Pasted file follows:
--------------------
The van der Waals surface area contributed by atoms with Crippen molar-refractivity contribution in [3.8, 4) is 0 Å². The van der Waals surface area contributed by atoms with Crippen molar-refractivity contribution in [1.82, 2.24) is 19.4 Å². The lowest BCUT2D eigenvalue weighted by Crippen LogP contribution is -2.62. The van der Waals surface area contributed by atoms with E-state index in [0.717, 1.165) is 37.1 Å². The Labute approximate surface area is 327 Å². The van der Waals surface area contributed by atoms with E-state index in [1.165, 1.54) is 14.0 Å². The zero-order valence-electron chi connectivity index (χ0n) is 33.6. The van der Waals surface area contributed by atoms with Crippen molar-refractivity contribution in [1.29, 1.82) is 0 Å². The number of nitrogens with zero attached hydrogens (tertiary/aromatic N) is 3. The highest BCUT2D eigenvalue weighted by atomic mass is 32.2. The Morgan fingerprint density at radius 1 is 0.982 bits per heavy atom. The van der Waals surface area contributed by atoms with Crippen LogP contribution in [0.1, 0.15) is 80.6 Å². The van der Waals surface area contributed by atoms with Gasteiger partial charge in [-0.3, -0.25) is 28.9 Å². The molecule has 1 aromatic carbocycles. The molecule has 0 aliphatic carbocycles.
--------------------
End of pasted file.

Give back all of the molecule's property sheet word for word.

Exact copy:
The van der Waals surface area contributed by atoms with Crippen molar-refractivity contribution in [3.8, 4) is 0 Å². The van der Waals surface area contributed by atoms with Crippen molar-refractivity contribution in [1.82, 2.24) is 19.4 Å². The lowest BCUT2D eigenvalue weighted by Crippen LogP contribution is -2.62. The van der Waals surface area contributed by atoms with E-state index in [0.717, 1.165) is 37.1 Å². The Labute approximate surface area is 327 Å². The van der Waals surface area contributed by atoms with E-state index in [1.165, 1.54) is 14.0 Å². The zero-order valence-electron chi connectivity index (χ0n) is 33.6. The van der Waals surface area contributed by atoms with Crippen molar-refractivity contribution in [1.29, 1.82) is 0 Å². The number of nitrogens with zero attached hydrogens (tertiary/aromatic N) is 3. The highest BCUT2D eigenvalue weighted by atomic mass is 32.2. The Morgan fingerprint density at radius 1 is 0.982 bits per heavy atom. The van der Waals surface area contributed by atoms with Crippen LogP contribution in [0.1, 0.15) is 80.6 Å². The van der Waals surface area contributed by atoms with Gasteiger partial charge in [-0.3, -0.25) is 28.9 Å². The molecule has 1 aromatic carbocycles. The molecule has 0 aliphatic carbocycles.